MIT Technology Review is prepared to take down the world’s most popular cryptocurrency!

Technology writer Morgan Peck has published a plan stating three different ways that could help to get rid of Bitcoin.

Option One: Government Takeover

No, Morgan is not suggesting that Bitcoin be taken over by the government. Instead, the plan is that governments create their own digital currencies – called fedcoins – with improved features over those offered by Bitcoin and controlled by the likes of trusted institutions like the Federal Reserve Bank. The network nodes could operate like the institutional banks - akin to JP Morgan and Bank of America – who will be responsible for a select group of addresses on the blockchain and for all the transactions and activities occurring for those. The Fed would act as the final arbiter.

Fedcoin and its network would help with tasks including automatic collection and filing of taxes, facilitating transactions for the purchase of groceries, trading and investments, and all regular transactions. Citing success in a simulation run in 2016 by the Bank of Canada on an Ethereum-based platform, launching such a currency in regulatory purview can be a game changer. (See also, How The US Government Handles Its Massive Stash Of Bitcoins?)

Option Two: Facebook Sneak Attack

This option banks on the massive popularity of world’s largest social media platform, which can be used to topple bitcoin. Facebook would adopt Bitcoin and join the Bitcoin network as one of the network operators and then launch its own Facebook-hosted bitcoin wallet. All its 2.2 billion users could be integrated with the Facebook wallet. Promotional activities, like paying token amounts for like, share, post, and watch ads, can let users start earning bitcoins through the Facebook Bitcoin system, and Facebook can launch a mining operation in the background to gain control of the majority. Once they have a sufficient number of coins, then similar to a Bitcoin fork, (like the birth of Bitcoin Cash) fork out to a new, better currency on the Facebook platform, which would lead to doomsday for Bitcoin. (See also, Will There Be a Facebook Cryptocurrency In 2018?)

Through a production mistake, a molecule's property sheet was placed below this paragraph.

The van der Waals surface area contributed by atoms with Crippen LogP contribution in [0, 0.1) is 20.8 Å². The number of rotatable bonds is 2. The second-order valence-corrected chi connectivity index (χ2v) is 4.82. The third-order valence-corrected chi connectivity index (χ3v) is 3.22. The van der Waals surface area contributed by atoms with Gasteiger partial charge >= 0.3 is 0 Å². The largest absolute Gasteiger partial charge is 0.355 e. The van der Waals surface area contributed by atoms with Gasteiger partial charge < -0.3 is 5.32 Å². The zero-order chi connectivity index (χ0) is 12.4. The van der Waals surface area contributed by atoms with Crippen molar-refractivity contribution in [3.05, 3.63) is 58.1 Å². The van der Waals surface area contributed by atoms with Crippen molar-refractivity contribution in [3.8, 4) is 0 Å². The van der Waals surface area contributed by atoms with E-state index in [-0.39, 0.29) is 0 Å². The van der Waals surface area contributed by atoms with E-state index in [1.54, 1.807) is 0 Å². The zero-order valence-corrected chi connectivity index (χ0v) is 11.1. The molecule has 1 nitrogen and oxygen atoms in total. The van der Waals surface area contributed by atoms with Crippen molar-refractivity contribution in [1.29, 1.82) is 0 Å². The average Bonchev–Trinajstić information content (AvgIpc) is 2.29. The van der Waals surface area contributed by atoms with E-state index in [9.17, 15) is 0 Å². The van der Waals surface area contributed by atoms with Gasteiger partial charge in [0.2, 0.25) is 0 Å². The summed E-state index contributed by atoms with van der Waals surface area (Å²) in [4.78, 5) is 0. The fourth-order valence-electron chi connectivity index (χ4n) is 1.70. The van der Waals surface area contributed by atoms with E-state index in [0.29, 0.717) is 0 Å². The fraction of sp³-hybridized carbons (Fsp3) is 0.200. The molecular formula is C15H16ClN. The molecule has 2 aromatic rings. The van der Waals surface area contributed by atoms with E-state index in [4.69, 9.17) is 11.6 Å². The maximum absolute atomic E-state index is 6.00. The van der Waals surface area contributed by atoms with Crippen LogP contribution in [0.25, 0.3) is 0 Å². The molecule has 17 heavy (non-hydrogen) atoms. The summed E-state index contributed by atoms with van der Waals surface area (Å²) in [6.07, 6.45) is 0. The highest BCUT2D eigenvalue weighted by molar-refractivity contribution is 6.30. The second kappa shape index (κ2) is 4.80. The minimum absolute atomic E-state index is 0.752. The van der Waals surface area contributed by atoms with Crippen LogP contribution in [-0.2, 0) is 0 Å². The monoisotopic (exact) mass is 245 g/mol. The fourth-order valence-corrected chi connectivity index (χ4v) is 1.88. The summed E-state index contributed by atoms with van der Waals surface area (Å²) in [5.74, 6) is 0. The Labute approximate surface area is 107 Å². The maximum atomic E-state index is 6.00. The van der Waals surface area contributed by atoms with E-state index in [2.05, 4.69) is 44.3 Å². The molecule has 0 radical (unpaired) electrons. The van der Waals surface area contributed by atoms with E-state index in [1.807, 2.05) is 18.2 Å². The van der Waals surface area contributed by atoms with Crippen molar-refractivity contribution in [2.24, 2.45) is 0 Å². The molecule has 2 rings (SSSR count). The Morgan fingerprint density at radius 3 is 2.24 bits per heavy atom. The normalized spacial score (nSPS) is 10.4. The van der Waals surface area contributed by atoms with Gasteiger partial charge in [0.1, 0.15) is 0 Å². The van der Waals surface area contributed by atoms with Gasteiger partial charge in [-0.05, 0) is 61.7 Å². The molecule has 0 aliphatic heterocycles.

Option Three: Go Forth and Multiply

Create an enormous variety of tokens, thousands if not millions, that can represent anything and everything.

Imagine having a simple digital wallet in your mobile, which has a variety of tokens – like FacebookCash, GoogleCash, WalmartCash and more. Even if you are taking a bus ride on city’s public transport, you can pay the fare with any of the tokens (or their fractions). Shopping on Amazon.com allows you an option to pay in fractions of GoogleCash tokens that may represent your Google stock holdings, and you can pay for repairs of your Toyota using WalmartCash tokens that could represent your Walmart shopping reward points. Since everything will be tokenized with seamless interchangeability, including the goods, services and money, one will soon become indifferent to a particular token, including the present-day popular Bitcoin. Bitcoin will eventually die, as people will be able to transact through any forms of tokens.

While the three different plans look interesting, implementing them will be a challenge considering the involvement of diversified stakeholders and the vast scale of operations. Such interesting reads indicate the growing popularity of cryptocurrencies, and how different stakeholders, institutions, and large organizations are pondering over tackling them or building something better.